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ESA 3 - HPHD > Pain > Flashcards

Flashcards in Pain Deck (30)
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1

What can pain often signify?

That the body has been damaged or that something is wrong.

2

What are children with a congenital insensitivity of pain at risk of?

Not recognising physical damage and range of problems such as:

- Biting off parts of their own tongue.

- Prone to eye infections after damage by a foreign object.

- Suffering from broken bones/fractures.

3

Why is acute pain necessary?

To protect us from damage or infection

4

Define chronic pain

Pain persisting after an injury has healed, with pain signals remaining active for weeks, months, or even years after initial onset.

6

What do prolonged pains usually signify?

That the body is still damaged or healing.

7

What may have happened if pain persists for three months or more?

The physical damage may have been healed, however pain pathways have become over sensitised or disregulated, so that pain is felt in the absence of physical injury.

8

What changes have been shown to occur in neurones after three months of chronic pain?

Molecular changes in RNA in spinal cord neurones.

9

What implications can this have on treatment of chronic pain?

There is need to intervene early to prevent changes to the neural pathways.

10

What does a biological view of pain assume?

That all pain is due to physical injury.

11

Why is a biological explanation of pain not sufficient?

There are instances where pain occurs in the absence of physical injury

12

What things (besides physical injury) can cause or increase pain?

- Negative emotion

- Cognitive processes

- Behaviour such as inactivity

13

Studies have shown that anxiety can have what effect on pain tolerance?

Anxiety has been shown to reduce pain tolerance

14

What types of factors can affect pain?

- Biological

- Psychological

- Social

15

Define nociception

The stimulation of peripheral pain receptors, which send signals to the CNS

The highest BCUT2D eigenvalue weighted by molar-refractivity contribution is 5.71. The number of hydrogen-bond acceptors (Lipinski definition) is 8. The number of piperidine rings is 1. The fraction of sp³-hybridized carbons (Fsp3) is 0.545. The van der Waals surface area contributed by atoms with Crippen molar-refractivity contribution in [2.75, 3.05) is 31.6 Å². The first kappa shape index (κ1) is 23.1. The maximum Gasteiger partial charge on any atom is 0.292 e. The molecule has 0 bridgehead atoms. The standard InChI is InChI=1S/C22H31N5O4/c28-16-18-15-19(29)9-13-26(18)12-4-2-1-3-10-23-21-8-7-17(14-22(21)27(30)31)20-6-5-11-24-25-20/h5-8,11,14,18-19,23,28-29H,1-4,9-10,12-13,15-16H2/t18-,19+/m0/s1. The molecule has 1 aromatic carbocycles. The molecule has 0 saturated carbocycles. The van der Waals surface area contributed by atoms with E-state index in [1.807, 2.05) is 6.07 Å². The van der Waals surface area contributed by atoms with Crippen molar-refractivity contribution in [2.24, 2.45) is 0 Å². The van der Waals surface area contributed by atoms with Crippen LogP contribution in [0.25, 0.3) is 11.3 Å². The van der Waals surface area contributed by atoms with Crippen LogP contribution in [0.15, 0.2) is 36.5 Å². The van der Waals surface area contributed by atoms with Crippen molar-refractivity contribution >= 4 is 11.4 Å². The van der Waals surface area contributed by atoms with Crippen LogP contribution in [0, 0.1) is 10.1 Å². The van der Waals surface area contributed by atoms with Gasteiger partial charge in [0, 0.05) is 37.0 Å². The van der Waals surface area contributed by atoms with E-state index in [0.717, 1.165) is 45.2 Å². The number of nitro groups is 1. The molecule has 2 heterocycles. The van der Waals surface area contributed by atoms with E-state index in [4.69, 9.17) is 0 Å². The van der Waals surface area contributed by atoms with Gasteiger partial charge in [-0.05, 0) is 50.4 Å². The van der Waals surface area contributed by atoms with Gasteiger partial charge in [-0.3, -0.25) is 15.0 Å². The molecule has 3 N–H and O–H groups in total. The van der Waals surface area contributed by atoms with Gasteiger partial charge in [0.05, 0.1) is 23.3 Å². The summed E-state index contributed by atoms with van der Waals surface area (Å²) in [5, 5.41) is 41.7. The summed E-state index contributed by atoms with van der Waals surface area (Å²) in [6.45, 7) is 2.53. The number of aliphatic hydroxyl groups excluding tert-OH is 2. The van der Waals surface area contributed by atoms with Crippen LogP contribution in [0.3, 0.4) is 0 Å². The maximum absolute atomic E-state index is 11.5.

16

Define 'sensation' in terms of pain

How the messages to the CNS are interpreted. This can be affected by the range of factors in the multidimensional model of pain.

17

Define suffering

Suffering refers to the perceived pain, distress, and disability that can arise from pain and other related factors.

18

Define pain threshold

The point at which a stimulus becomes painful and is similar for most people.

19

Define pain tolerance

The degree to which a painful stimulus can be tolerated, this can vary between individuals.

20

What has been shown to increase pain tolerance?

Positive emotions such as humour.

21

What can the point at which a person complains of pain vary due to?

Their background and characteristics

22

What does the multidimensional model of pain reflect?

A biopsychosocial approach

23

What are the features of the multi-dimensional model of pain?

*insert model picture here*

24

Outline the steps of the psychophysiological concept of pain

1. Damage
2. Transduction
3. Conduction
4. Transmission
5. Modulation
6. Perception

25

What happens during the 'Damage' stage of pain?

Damaged cells release sensitising chemicals.

26

What happens during the 'Transduction' stage of pain?

Noxious stimuli are translated into electrical activity at sensory nerve endings

27

What happens during the 'conduction' stage of pain?

Action potentials pass along the neurones

28

What happens during the 'transmission' stage of pain?

Synaptic transfer and modulation of input from one neurone to the next via chemical messengers

29

What happens during the 'modulation' stage of pain?

Anti-nociception neurons originating in the brain stem descend to spinal chord and release chemical messengers that inhibit transmission of painful stimuli

30

What happens in the 'perception' stage of pain?

Recognition and reaction in the brain

31

What percentage of adults are affected by chronic pain?

~20%